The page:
Social justice activism is a religion in that it provides a set of beliefs. These beliefs are to be accepted unquestioningly, and a common language develops between the people involved by which they may identify one another and interrogate and expel heretics.
Defeating the pandemic became a matter of national pride, and the wishes, freedoms, and even the lives of individuals become secondary to that aim. Almost anything was permitted—including brutality in pursuit of the aim of winning the fight.
We witnessed a prolonged curtailment of freedom of movement, freedom of association, and freedom of speech. But Mark Woolhouse does not address this. In fact, while he clearly comes out as lockdown sceptical, it is not entirely clear why.
The essential thesis of the book is, regardless of the efficacy of pandemic management measures, that there was never an assessment of what the likely damage was going to be. The equation between benefit and damage was unbalanced; in fact, the damage side was left blank.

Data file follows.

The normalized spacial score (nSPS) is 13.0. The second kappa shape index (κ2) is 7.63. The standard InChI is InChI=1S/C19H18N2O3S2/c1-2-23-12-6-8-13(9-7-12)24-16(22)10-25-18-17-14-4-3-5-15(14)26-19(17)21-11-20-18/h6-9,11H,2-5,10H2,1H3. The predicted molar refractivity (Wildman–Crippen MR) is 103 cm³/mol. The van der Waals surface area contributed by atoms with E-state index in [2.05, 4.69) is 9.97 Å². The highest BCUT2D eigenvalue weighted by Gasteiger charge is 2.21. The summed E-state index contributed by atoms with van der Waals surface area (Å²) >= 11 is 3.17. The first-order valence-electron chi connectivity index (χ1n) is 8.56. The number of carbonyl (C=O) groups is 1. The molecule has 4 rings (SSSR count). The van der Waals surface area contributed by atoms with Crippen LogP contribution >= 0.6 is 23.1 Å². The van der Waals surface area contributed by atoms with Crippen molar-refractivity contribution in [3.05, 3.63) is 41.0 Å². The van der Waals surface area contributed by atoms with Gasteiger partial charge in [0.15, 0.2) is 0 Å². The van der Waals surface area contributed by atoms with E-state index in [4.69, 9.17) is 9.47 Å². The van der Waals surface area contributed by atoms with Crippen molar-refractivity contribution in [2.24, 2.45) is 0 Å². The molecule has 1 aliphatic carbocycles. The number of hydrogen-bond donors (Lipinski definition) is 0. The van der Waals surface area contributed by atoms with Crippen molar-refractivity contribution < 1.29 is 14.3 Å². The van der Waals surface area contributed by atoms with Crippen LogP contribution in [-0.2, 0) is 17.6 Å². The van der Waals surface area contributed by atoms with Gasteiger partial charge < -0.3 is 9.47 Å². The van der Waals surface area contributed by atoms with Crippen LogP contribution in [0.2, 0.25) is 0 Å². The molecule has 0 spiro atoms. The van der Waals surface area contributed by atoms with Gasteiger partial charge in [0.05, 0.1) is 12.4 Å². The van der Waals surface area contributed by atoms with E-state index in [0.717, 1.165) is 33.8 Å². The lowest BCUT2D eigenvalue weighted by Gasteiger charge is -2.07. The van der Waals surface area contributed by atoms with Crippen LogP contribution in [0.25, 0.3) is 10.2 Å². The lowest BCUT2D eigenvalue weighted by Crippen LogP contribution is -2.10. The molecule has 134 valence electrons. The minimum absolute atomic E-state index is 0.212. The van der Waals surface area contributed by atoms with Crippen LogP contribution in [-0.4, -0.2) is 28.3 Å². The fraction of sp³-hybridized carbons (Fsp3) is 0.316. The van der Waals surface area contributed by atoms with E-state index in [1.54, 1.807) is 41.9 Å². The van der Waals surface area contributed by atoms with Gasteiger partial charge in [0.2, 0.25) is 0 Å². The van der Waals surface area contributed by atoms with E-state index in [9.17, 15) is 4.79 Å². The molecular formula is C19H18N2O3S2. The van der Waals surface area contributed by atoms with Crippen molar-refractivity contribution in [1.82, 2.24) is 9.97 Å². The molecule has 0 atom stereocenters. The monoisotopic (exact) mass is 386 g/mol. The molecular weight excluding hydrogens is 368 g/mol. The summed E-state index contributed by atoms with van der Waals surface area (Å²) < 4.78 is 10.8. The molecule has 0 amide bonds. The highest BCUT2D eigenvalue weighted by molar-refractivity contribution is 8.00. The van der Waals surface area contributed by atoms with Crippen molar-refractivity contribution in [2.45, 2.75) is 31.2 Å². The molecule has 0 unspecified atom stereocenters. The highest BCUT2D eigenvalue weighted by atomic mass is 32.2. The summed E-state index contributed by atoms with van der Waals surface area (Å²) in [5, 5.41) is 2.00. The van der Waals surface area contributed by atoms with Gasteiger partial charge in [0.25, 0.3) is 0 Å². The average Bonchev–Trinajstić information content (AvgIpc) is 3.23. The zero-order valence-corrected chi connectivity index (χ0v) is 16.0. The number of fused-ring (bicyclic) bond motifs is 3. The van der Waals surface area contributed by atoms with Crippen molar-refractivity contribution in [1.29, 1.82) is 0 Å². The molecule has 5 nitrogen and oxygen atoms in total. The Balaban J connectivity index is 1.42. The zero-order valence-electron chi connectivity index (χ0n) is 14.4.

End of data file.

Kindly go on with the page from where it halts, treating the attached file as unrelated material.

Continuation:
The SNP displays little gratitude to the other regions of the UK without which Scotland’s very survival would be in question. Remarkably, however, it seems wedded to the idea of being part of the EU and members were furious when the UK voted to leave.
The real problem is that something is wrong with the state of science itself. More accurately, something is wrong with the state of academia, in which the system of academic promotion is overly focused on the superficial outcomes of science rather than on the actual meaning and contribution of the findings.